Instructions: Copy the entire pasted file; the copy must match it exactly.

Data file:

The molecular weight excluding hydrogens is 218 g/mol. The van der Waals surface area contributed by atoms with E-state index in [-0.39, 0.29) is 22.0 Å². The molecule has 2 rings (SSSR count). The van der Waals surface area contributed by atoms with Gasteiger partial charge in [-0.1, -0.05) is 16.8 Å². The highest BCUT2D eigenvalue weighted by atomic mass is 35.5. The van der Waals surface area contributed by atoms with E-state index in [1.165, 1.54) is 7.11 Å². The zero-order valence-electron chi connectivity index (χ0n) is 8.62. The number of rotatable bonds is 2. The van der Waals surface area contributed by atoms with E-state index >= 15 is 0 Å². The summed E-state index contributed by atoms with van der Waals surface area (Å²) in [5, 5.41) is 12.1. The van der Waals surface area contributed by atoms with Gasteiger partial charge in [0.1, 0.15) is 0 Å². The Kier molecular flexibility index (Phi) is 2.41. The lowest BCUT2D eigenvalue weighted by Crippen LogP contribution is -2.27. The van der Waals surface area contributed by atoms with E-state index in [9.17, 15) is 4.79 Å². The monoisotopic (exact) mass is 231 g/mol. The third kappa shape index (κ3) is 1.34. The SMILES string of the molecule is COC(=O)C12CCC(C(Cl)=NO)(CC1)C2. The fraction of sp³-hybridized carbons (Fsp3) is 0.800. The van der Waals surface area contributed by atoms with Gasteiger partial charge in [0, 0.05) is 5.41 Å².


The molecular weight excluding hydrogens is 218 g/mol. The van der Waals surface area contributed by atoms with E-state index in [-0.39, 0.29) is 22.0 Å². The molecule has 2 rings (SSSR count). The van der Waals surface area contributed by atoms with Gasteiger partial charge in [-0.1, -0.05) is 16.8 Å². The highest BCUT2D eigenvalue weighted by atomic mass is 35.5. The van der Waals surface area contributed by atoms with E-state index in [1.165, 1.54) is 7.11 Å². The zero-order valence-electron chi connectivity index (χ0n) is 8.62. The number of rotatable bonds is 2. The van der Waals surface area contributed by atoms with E-state index >= 15 is 0 Å². The summed E-state index contributed by atoms with van der Waals surface area (Å²) in [5, 5.41) is 12.1. The van der Waals surface area contributed by atoms with Gasteiger partial charge in [0.1, 0.15) is 0 Å². The Kier molecular flexibility index (Phi) is 2.41. The lowest BCUT2D eigenvalue weighted by Crippen LogP contribution is -2.27. The van der Waals surface area contributed by atoms with E-state index in [9.17, 15) is 4.79 Å². The monoisotopic (exact) mass is 231 g/mol. The third kappa shape index (κ3) is 1.34. The SMILES string of the molecule is COC(=O)C12CCC(C(Cl)=NO)(CC1)C2. The fraction of sp³-hybridized carbons (Fsp3) is 0.800. The van der Waals surface area contributed by atoms with Gasteiger partial charge in [0, 0.05) is 5.41 Å².